We do more than just depend on each other… more often than not, we learn from one another, and now, even though I’m relatively new to the blogging world, I can’t imagine doing this without that amazing resource. It’s a powerful thing we’ve got going on here girls (and guys!) and I’m proud to be a part of it.

February 21, 2008 Posted by | health | , , , , , , , , , , | 14 Comments

Nutritional Habits Checklist

I ran across this article on another blog and it got me thinking about the ways in which we measure success. I don’t know about you, but recently, I’ve been living (and dying) by the scale — weighing every day and judging my success entirely on whatever number appeared that morning. Don’t get me wrong… I haven’t stopped wanting and needing to lose weight. I’m just also coming to terms with the fact that there are other ways to measure my success. To that end, I think I need to set some non-weight related goals for myself and I think I need to start being equally proud of meeting them as I am when I take off a pound or two. After all, if I’m really being honest when I say that this is about more than losing weight, that it’s about making the whole me healthy, than I need to start placing a higher value on things other than the number on the scale.Anyway, the article provides a checklist of sorts: a list of nutritional habits that help contribute to a healthy lifestyle. Here they are and my own assessment of how well I think I am doing at achieving each:

  • Don’t skip meals; plan for three meals each day: Hmmmm. I give myself a C+/B- on this. I often find it difficult not to skip breakfast and, sometimes, if I feel really guilty about the day before, I find it very tempting to fast.
  • Start reading food labels so you’ll become more aware of what you’re putting into your body: I give myself an A- in this category. I’ve become really good about reading the labels and checking the nutritional facts of restaurants before I go out so that I enter armed with info to help me make good choices. Of course, that doesn’t always mean that I make them. :)
  • Plan for healthier snack choices at work: A+ here. I don’t snack much at work, but I make sure my lunch contains healthy finger type foods so if I *want* a snack, I can take it out of my own lunch and avoid the pitfalls of the vending machine. In fact, since I started this job in August, I haven’t had a single item out of the dreaded vending machine. Go me!
  • Between lunch and dinner each day, aim for five servings of fruits and vegetables: This is a category where I definitely need more work. I adore veggies, but I have to force myself to eat fruit. I have been getting at least an apple in each day, but I’m not doing well beyond that. I give myself a C in this category.
  • Stop adding salt to foods: A+ here. I never reach for the salt shaker anymore.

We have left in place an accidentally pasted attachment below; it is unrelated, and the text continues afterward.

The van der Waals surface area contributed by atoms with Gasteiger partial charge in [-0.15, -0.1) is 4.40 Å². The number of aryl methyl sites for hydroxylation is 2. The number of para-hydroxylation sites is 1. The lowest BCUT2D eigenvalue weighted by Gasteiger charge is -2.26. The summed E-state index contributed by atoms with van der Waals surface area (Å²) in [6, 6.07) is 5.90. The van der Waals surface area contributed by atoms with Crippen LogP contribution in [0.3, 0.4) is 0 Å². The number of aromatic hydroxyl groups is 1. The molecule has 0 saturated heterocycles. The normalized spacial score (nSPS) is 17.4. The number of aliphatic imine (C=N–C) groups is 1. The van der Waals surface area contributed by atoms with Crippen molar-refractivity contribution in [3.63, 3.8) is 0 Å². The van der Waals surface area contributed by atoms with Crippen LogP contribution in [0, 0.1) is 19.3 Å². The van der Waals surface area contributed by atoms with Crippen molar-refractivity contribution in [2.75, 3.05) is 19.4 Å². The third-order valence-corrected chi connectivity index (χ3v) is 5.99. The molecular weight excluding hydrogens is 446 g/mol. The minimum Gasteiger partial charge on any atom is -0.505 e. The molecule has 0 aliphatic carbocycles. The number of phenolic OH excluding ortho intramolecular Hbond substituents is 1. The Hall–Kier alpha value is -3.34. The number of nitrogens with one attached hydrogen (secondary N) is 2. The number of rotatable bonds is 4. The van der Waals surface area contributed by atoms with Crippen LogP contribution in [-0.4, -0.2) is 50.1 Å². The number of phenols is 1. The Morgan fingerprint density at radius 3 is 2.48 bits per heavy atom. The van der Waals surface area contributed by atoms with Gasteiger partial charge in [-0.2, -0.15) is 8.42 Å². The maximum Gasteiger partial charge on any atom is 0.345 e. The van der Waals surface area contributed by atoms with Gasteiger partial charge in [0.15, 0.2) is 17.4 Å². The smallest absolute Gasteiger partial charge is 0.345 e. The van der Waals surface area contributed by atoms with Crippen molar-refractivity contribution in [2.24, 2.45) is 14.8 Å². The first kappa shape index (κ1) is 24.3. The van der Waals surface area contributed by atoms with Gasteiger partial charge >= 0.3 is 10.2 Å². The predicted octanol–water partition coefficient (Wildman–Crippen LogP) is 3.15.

• Eat nothing after 8 p.m. A- in this category. I usually do a pretty good job of eating early. I realized a long time ago that eating late had contributed to my downfall.
  • Try a new food each week, to help you introduce more variety into your diet: I’m tempted to give myself an F in this category. I really need to branch out.
  • Eat less meat to reduce your fat and cholesterol intake: I’m working on this, but I still have a ways to go. The meat isn’t that much of a problem. I’m eating a lot more fish and poultry and very little red meat, but I still take in more fat than I’d like. However, I’m learning the difference between healthy and unhealthy fats and trying to, at least, tip the scales so that I am taking in more of the former than the latter. There’s room for improvement here, however. B-
  • Make sure that your breads, cereals, pastas, and crackers are made with whole grains: I’m working on this too, but still have a ways to go. For me, this is one of the hardest ones. Frankly, I’m not eating a lot of starches right now, but I do when I do, I am not always good about making sure that they are made of whole grains. I definitely need to work on this. Grade C here.

The further along I travel on this journey the more I am reminded that this is not just about losing weight. This is about changing my whole life. When I set out to do this, I told myself, and meant it, that I would never, ever refer to this as a diet. I am not on a diet. I am turning my life around and living in a new way. By concentrating so solely on what the scale says recently I’ve done myself a disservice. I am more than just that number and the way I measure success must be based on more too. By looking at things like this nutritional checklist, I get a more complete look at the bigger picture. This coupled with keeping track of my progress not just as an eater, but as an exerciser, a thinker, a breather, a lover, a worker, a reader, a writer, a blogger, and all the other things that I am, can only help me as I attempt to make all aspects of my life better.

January 17, 2008 Posted by | Uncategorized | , , , , , , , , , , , , , , | 8 Comments